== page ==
There’s always a special buzz in any venue where the Hofesh Shechter Company happens to be performing. The average age of the audience drops precipitously; and the level of excitement and expectation rises commensurately.
And so it is at Sadler’s Wells, where Israeli-born, UK-based Hofesh Shechter's latest work, Grand Finale, has just had its UK premiere.
An ambitious commentary on the apocalyptic feel of modern times, Grand Finale includes many of Shechter’s trademark elements: high-energy, strongly rhythmic movement, often incorporating quotes from Middle Eastern folk dance; pulsating percussion, sometimes so loud you feel it vibrate inside your body; a reference to the Jewish holocaust; and undifferentiated dancing for his 10 male and female performers.
New to Shechter’s work are stage sets by Tom Scutt, who is also responsible for the costumes - loose trousers and shirts in neutral colours. Scutt has created a series of large upright rectangular panels, which the dancers themselves move around the stage, creating a variety of areas, and at one point building one of the recurring themes of our modern world: The Wall.
The theme of death is treated most effectively in two particular sequences: one where all 10 dancers launch into a frenzied kind of disco dancing to a pulsating drums beat, blindly and mindless dancing on the edge of the precipice.
Even more powerful is the sequence that brings the first half to a close. Here the panels enclose the dancers in quite a claustrophobic space. They stand still and raise their eyes to heaven as soap bubbles slowly descend like snow, only to disappear as they touch the ground. It’s impossible not to see a reference to a concentration camp; more so when living dancers drag inert ones around in a poignant waltz of death to music played live on stage by a string quintet.
There is no coherent narrative, no right or wrong way of reading this piece. As Shechter himself comments in the programme notes: 'When someone sits and watches the performances, it is about what is happening to them in their head, how they feel.'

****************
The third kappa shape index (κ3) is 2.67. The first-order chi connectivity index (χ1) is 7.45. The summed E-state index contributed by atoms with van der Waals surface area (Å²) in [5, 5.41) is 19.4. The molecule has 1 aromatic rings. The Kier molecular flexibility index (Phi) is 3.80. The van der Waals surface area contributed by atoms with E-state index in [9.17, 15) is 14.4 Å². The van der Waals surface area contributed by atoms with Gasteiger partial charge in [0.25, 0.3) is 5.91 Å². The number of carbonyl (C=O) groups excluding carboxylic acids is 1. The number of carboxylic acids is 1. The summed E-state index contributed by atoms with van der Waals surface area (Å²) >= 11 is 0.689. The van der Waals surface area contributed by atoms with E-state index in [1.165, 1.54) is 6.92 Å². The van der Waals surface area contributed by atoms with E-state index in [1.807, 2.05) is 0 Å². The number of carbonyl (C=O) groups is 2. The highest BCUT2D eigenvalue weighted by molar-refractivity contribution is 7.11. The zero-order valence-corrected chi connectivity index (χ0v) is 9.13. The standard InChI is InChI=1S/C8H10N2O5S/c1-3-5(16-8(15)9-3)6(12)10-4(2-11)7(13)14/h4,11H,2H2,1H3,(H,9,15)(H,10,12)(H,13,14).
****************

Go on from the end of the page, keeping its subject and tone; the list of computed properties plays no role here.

Here, then, is what was happening in my head as I sat and watched the performance: there is no doubt that Grand Finale 'has arrived with a bang' as the FT put it after the work’s world premiere in Paris this past summer. Shechter's work is nothing if not an explosion of sound and movement.
Did it, however, in any way further my sense of the modern world, of the chaotic and seemingly apocalyptic nature of so much that surrounds us? Did it cause pangs of anguish in my heart or raise question marks in my mind? Did it hold me enraptured at all times? I can’t say that it did.
Much of Grand Finale is powerful in Shechter’s typical high-octane way. Some of it is rather repetitive. His amazingly energetic dancers are perfectly attuned to his very specific and immediately identifiable brand of choreography. There are many ideas bubbling away throughout this piece; but not all are particularly original and neither does his choreographic language appear to have developed significantly.
|What||Hofesh Shechter, Grand Finale Review|
Rosebery Avenue, London, EC1R 4TN | MAP
|Nearest tube||Angel (underground)|
12 Sep 17 – 16 Sep 17, 19:30 Dur.: 2 hours including one interval
|Website||Click here to book via Sadler's Wells website|